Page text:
Revealed: Obama EPA hid experimental data debunking 2015 ozone rule

Why let the Obama EPA’s own science get in the way of the most expensive EPA rule of all time?

JunkScience.com has obtained via the Freedom of Information Act the results of an Obama EPA-conducted human experiment that directly contradicts the Obama EPA’s 2015 decision to tighten the air quality standard for ozone from 75 parts per billion (ppb) to 70 ppb.

The Obama EPA-conducted experiment, called TROPICOZ, was started in September 2011 and all the data had been collected by March 2014 — well in advance of the October 2015 ozone rule.

In the TROPICOZ experiment, study subjects (aged 18 to 55) were made to exercise (ride a bike) in hot conditions (89-93F) while inhaling air containing an exceedingly high 300 ppb ozone for two hours — an ozone level four times the then-current standard and one that does not occur anywhere in the United States. The study subjects also exercised under the same conditions but in “clean” air.

No adverse effects from ozone were observed among the 16 subjects in the experiment. No clinical differences were reported between the two exposures (i.e., air with 300 ppb ozone vs. “clean” air). The EPA-constructed table of results is below:

The results were never made public. They were never provided to ClinicalTrials.gov (see below image) even though the web site was updated well after the study results were available (March 2014) and the ozone rule was issued (October 2015).

There was also no reported publication of the results (image, below, from ClinicalTrials.gov).

A search of the PubMed data base also returned no publications.

Last week, 300 industry groups asked Trump EPA to revisit the Obama EPA’s 2015 ozone standard.

In a court of law, ozone would be given a mistrial. The Trump EPA should revoke the Obama ozone rule and start over.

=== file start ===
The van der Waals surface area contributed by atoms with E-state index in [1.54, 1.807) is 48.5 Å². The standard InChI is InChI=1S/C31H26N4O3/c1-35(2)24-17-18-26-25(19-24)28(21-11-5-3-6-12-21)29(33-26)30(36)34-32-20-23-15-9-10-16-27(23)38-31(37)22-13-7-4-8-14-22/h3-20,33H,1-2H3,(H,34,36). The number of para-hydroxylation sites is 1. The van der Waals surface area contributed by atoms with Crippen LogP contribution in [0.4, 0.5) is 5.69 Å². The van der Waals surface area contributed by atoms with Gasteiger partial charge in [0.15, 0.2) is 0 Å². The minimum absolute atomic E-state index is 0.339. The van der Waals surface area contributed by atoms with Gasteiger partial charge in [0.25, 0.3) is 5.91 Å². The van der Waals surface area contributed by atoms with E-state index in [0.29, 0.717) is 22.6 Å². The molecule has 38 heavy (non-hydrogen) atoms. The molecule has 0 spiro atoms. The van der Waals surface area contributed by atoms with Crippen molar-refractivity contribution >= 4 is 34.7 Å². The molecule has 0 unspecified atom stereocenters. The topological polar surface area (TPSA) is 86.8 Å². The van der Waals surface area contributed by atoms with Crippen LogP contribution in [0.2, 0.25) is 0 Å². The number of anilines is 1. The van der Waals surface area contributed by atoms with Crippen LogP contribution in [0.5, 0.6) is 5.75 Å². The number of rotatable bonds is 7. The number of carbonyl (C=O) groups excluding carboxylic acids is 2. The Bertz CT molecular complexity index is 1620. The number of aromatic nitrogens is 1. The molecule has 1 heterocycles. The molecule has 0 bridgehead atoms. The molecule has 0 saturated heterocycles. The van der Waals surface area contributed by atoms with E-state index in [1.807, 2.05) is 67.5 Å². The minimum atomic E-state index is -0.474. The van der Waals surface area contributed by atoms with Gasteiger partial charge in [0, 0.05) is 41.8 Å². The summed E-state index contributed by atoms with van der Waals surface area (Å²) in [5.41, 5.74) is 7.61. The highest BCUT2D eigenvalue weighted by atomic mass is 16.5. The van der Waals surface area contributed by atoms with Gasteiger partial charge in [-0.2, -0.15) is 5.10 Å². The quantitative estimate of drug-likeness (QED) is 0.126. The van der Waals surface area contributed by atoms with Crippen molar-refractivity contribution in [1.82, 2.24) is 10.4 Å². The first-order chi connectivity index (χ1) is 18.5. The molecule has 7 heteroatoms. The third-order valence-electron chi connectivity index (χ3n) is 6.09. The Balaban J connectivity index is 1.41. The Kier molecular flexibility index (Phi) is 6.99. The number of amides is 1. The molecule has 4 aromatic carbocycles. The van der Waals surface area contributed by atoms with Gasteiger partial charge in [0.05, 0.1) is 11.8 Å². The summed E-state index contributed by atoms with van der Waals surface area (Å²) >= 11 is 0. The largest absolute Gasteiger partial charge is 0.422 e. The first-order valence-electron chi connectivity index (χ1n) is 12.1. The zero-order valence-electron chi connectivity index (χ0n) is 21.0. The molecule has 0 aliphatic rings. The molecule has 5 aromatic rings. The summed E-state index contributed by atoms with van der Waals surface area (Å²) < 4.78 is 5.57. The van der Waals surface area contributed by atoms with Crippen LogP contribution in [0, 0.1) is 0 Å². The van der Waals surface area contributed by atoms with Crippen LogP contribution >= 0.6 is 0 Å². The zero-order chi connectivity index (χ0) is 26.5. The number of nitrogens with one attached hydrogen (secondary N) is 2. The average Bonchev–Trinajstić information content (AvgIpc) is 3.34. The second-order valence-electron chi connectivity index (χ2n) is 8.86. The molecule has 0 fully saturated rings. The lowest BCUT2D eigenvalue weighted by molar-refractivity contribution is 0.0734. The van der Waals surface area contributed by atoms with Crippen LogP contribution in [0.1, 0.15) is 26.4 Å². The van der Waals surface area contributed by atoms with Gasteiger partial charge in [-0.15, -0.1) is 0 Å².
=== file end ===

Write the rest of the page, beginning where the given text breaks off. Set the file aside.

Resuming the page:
Read Daily Caller coverage.

7 thoughts on “Revealed: Obama EPA hid experimental data debunking 2015 ozone rule”

  1. These negative results are in line with Smith et al. 2009 and our analysis of a massive California data set, Young, Smith and Lopiano (2015, 2017)

  2. This is a big problem across many areas of science – negative results do not get published. ON its own that’s bad enough, but then meta-studies compound the problem.

  3. One very common problem with research is elective publication and this appears to be a perfect example. Researchers, reviewers, editors and/or finders can all conspire to publish only those studies which provide the results sought and keep from publication those that don’t. Additionally journals habitually favor studies with positive or novel results and have little intrest in those with negative outcomes. This is a very common and important source of bias in published literature and creates a wholly wrong impression of reality. In clinical drug research it often has allowed a pharmaceutical sponsor of r anew drug to do several small studies and then only publish the few that by chance make the drug look good. We must hold those to account who abuse publicly funded research to do harm to society through well constructed lies.

  4. I just shake my head reading this type of stuff and thinking back to what my dissertation committee would have said if I willfully omitted data in order to justify a predetermined outcome. Oh yeah…”FAIL”

  5. Find who the perps were, and “string-em-up” (metaphorically speaking). I think this constitutes a crime (probably not legally) against the American people.

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